South China Sea

U.S. Considers Sending Planes And Ships To South China Sea

The United States has been considering sending Navy ships and planes to the South China Sea to contest Chinese claims on the region of the ocean, the Wall Street Journal reported. China has claimed an area of the South China Sea known as the Spratly Islands.

Chinese embassy spokesperson Zhu Haiquan said about the islands in the South China Sea,

“China has indisputable sovereignty over the Nansha Islands (Spartly Islands) and their adjacent waters… The relevant construction, which is reasonable, justified and lawful, is well within China’s sovereignty. It does not impact or target any country, and is thus beyond reproach.”

China has been artificially constructing more land to the islands in order to reclaim the islands, the Inquisitr reported. This is accomplished by dredging up sand from the ocean floor and placing it around the island in order to grow it. So far, China has created at least 2,000 acres of more land, according to U.S. estimates. The U.S. has not recognized China’s claims to the islands, despite the construction.

A U.S. official said about China’s construction in the South China Sea,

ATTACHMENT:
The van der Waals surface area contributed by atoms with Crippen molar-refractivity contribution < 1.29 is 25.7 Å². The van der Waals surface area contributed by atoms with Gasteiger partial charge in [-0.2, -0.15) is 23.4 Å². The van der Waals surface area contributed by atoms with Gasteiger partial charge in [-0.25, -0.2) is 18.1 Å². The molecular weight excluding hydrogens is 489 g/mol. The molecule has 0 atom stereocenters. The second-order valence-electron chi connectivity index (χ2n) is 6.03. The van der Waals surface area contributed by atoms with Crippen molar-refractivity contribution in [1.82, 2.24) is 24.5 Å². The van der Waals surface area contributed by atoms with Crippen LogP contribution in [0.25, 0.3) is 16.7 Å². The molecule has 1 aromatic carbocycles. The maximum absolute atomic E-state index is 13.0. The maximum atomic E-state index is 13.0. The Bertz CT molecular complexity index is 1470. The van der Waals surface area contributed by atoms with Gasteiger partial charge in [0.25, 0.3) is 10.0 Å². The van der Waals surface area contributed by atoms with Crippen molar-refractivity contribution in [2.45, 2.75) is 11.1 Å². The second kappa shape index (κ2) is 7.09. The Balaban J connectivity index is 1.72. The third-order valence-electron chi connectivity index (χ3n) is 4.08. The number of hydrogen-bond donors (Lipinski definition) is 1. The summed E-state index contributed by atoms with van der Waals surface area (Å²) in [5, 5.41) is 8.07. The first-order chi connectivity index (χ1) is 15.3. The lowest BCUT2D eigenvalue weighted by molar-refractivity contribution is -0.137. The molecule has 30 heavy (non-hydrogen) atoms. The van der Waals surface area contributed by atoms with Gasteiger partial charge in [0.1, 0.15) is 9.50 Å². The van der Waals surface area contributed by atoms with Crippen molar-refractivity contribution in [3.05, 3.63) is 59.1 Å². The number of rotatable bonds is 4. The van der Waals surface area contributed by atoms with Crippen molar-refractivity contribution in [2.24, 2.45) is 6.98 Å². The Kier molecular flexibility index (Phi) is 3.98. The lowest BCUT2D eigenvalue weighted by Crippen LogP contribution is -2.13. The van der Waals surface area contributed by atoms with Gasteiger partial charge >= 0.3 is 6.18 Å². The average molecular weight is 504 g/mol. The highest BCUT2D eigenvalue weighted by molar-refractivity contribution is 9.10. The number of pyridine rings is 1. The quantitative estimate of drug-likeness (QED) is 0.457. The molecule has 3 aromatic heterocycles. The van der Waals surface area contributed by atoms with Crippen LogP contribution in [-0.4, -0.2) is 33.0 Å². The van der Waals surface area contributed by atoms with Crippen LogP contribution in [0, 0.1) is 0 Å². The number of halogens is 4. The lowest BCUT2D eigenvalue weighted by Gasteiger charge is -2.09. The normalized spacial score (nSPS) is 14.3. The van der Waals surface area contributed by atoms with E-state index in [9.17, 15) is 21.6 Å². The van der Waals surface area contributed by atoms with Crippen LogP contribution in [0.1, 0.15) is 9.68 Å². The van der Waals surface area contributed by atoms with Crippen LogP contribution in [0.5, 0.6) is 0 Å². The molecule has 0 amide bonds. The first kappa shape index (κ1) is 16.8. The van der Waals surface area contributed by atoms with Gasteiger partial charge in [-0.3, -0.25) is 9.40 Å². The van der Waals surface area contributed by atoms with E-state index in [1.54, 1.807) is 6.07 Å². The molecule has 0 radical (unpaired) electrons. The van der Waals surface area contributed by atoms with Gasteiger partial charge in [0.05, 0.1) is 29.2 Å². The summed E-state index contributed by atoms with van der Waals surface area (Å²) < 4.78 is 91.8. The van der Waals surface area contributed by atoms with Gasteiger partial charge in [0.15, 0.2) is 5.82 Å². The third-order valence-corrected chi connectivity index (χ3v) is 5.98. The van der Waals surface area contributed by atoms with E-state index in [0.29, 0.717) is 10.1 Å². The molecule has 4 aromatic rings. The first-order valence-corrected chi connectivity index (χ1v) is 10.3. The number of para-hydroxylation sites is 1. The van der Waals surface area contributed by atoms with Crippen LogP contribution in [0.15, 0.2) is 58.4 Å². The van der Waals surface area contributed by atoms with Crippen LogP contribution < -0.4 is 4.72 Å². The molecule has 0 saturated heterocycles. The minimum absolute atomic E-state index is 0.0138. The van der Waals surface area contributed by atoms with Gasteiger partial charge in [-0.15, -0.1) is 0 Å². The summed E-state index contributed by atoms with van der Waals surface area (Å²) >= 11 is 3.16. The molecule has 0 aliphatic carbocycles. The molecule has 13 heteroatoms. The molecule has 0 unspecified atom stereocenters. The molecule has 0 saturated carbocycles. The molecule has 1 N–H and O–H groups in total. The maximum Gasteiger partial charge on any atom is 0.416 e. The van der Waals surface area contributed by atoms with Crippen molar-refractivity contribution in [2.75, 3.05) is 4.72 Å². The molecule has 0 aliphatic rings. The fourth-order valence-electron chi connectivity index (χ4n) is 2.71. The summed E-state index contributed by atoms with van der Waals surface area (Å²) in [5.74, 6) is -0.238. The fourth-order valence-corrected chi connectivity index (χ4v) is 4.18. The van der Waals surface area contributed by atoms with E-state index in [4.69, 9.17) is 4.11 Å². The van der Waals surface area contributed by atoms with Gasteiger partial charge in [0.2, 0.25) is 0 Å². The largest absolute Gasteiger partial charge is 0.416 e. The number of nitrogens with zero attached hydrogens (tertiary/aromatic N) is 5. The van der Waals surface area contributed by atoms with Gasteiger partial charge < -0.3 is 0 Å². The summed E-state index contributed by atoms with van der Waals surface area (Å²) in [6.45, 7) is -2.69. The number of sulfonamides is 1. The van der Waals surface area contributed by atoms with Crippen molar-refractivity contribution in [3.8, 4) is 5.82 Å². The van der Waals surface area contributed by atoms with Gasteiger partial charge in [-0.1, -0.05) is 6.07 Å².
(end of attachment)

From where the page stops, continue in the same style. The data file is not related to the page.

“It’s important that everyone in the region have a clear understanding of exactly what China is doing… We’ve got to get eye on.”

The U.S. has monitored China’s construction in the South China Sea using satellites. U.S. Defense Secretary Ash Carter has considered sending Navy ships to assert the freedom of navigation in the contested South China Sea. Carter has requested sending ships within 12 nautical miles of the artificial islands China has been constructing.

A U.S. official said about the U.S. response to China in the region,

“We are considering how to demonstrate freedom of navigation in an area that is critical to world trade… The U.S. and its allies have a very different view than China over the rules of the road in the South China Sea.”

Several countries also lay claim to portions of the South China Sea. The South China Sea serves as a vital shipping course for Brunei, Malaysia, Philippines, Taiwan and Vietnam. China though has claimed parts of the South China Sea that belong to the other nations in the region.

Philippines Foreign Secretary Albert del Rosario stressed that action would be required soon,

“We are taking the position that we must do something quickly, less the massive reclamation results in the de facto control by China of the South China Sea,”

China has also begun building an airstrip on one of the artificially made islands. It is suggested that the airstrip is meant for military aircraft.

[Photo: WSJ]

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